By his early twenties Carey had married a young uneducated girl,Dorothy Plackett,who he had met at the "dissenter" church he attended - a non-conformist church not affiliated to the Church of England -and was also running his own shoe shop. Friends such as Thomas Scott, a noted Bible scholar and teacher of Latin, Hebrew and Greek, and Andrew Fuller, a Baptist preacher, provided Carey with new opportunitiesto travel and preach and encouragement to continue his language studies - he was now learning Greek, Latin, Italian, Dutch and French. In his workshop, which Scott referred to as "Carey's college", Carey had hung a huge homemade world map, on which he indicated the latest religious and political statistics of different countries. He also had a globe made out of leather scraps and would ignite the imaginations of his pupils by telling them of different heathen peoples (termed 'unreached people groups' today) who had never heard the gospel of Jesus Christ.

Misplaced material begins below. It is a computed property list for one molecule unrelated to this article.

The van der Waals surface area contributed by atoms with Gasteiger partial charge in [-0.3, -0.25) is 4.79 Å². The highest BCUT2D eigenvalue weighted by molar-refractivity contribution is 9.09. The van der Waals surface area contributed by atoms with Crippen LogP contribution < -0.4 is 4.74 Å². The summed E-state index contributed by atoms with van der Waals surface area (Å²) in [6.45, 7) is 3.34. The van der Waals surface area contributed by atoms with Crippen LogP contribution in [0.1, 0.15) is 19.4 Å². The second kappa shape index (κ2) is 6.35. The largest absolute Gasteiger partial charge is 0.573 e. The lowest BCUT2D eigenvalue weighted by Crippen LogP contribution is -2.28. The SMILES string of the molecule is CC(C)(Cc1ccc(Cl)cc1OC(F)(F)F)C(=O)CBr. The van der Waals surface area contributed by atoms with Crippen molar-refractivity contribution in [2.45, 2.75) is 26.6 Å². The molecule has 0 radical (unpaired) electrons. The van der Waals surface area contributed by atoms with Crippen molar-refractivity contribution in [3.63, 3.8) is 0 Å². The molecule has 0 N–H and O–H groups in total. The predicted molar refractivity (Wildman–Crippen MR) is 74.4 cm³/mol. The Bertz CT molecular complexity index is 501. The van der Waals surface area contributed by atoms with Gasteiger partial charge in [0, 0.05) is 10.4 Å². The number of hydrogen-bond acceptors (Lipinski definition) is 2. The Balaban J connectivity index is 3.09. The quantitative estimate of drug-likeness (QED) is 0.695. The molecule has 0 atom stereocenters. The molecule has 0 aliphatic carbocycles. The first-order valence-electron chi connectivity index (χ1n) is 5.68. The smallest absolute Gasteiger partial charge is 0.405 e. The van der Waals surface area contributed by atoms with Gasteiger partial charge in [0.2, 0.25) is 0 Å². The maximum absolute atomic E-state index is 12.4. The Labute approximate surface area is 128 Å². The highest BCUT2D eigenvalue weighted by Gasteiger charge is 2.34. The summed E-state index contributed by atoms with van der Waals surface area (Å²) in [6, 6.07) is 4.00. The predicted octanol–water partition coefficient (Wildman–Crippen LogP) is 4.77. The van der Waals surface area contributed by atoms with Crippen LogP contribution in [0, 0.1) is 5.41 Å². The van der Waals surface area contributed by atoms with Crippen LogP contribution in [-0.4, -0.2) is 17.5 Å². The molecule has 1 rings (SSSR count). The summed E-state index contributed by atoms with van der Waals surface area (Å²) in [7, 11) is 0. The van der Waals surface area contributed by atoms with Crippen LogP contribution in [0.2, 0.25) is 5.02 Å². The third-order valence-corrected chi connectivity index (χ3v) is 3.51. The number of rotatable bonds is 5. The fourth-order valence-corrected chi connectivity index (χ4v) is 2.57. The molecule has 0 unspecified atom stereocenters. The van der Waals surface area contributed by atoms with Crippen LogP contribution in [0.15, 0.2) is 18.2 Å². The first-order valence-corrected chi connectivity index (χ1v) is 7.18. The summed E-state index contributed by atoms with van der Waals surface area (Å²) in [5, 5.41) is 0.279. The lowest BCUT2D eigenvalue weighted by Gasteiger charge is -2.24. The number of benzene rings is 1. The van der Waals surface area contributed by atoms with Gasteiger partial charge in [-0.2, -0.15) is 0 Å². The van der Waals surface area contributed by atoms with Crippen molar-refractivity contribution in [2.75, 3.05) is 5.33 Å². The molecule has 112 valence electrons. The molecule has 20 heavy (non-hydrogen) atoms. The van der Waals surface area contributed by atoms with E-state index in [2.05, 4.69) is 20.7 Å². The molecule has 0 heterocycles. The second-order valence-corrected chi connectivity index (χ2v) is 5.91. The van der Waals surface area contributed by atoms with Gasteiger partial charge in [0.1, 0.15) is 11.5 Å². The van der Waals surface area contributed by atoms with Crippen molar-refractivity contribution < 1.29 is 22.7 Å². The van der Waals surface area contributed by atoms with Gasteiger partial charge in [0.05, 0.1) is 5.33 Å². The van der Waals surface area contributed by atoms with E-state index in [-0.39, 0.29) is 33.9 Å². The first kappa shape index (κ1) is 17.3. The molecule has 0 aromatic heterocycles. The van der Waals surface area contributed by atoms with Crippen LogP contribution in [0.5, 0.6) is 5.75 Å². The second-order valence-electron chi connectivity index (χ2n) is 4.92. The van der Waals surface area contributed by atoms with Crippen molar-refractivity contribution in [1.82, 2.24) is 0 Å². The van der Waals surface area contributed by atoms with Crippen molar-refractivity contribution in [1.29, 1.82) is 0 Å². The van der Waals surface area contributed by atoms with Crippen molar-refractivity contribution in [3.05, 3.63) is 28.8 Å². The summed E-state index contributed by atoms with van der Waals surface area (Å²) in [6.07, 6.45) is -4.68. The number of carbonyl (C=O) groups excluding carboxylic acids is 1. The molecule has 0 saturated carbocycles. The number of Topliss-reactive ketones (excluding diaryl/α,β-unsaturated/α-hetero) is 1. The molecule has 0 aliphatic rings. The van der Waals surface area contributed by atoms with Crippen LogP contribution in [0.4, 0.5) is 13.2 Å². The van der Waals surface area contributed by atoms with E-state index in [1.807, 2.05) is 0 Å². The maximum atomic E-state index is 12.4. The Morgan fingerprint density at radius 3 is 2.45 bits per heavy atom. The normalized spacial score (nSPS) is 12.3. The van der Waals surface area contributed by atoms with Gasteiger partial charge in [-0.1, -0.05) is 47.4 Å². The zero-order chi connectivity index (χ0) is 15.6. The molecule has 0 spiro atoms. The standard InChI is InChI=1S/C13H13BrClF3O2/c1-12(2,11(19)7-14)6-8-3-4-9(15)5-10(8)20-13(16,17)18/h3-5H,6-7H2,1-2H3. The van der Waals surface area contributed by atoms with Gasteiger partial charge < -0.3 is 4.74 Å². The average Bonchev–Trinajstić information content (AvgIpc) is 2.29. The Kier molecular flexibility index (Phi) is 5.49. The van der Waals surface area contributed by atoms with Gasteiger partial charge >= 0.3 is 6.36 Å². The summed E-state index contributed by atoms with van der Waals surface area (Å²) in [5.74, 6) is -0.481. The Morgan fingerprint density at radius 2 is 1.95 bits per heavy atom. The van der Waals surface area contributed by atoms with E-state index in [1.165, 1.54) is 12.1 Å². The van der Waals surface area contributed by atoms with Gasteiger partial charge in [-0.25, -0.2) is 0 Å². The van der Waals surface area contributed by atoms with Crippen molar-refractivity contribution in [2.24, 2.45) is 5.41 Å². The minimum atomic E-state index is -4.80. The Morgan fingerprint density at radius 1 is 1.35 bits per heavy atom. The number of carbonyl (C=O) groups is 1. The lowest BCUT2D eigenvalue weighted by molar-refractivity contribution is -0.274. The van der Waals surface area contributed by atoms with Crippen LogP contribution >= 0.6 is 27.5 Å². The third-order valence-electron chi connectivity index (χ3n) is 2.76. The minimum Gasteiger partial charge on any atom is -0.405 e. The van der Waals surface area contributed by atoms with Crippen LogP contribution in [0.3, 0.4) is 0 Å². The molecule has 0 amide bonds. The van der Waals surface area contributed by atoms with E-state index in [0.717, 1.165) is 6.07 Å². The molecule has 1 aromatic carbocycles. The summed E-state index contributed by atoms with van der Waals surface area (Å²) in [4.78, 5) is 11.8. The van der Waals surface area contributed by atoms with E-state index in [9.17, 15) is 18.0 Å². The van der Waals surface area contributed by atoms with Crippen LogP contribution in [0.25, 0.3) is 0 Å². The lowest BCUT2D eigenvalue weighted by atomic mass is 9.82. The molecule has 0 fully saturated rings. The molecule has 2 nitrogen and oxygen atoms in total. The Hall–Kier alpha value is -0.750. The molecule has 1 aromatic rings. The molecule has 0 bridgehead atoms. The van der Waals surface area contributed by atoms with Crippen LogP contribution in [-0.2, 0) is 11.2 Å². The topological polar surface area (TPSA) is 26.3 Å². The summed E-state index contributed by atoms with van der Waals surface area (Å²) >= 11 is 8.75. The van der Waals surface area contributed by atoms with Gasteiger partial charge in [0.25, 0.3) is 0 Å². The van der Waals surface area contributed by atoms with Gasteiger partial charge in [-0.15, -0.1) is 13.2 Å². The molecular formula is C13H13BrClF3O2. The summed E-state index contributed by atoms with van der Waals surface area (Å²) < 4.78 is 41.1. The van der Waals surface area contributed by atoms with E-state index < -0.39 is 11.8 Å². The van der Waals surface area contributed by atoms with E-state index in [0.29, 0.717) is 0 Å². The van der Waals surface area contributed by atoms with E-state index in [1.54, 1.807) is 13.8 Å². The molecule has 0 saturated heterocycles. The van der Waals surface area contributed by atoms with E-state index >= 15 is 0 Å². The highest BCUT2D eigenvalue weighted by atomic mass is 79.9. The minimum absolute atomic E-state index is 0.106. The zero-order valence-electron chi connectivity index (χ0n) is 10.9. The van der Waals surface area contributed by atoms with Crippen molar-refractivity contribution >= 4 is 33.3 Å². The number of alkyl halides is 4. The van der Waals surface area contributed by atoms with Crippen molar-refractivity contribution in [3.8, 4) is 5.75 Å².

Carey's preaching eventually led him to become a pastor of a Baptist church in Leicester, while still running a shoe shop to support his family. Then, to Carey's delight, another shoe dealer in Kettering named Thomas Gotch, who Carey sometimes hired himself out to, offered to support Carey financially in order that he could give up shoemaking and focus on his language studies. This proved to be a key moment in Carey's calling as he became increasingly aware of his wider call to be a catalyst for world mission among the many indifferent Christians in the churches he was serving.

A Missions Manifesto
Carey was 25 when he challenged the other church leaders about the responsibility to take Jesus' Great Commission seriously. By this time he had developed a biblical perspective on missions and had become convinced that foreign missions was not an option, but a central responsibility of the church. His ideas were considered revolutionary, given that many eighteenth-century English church leaders were convinced Calvinists and believed that the Great Commission was only given to the first apostles and that the preaching of the gospel to those overseas was none of their business.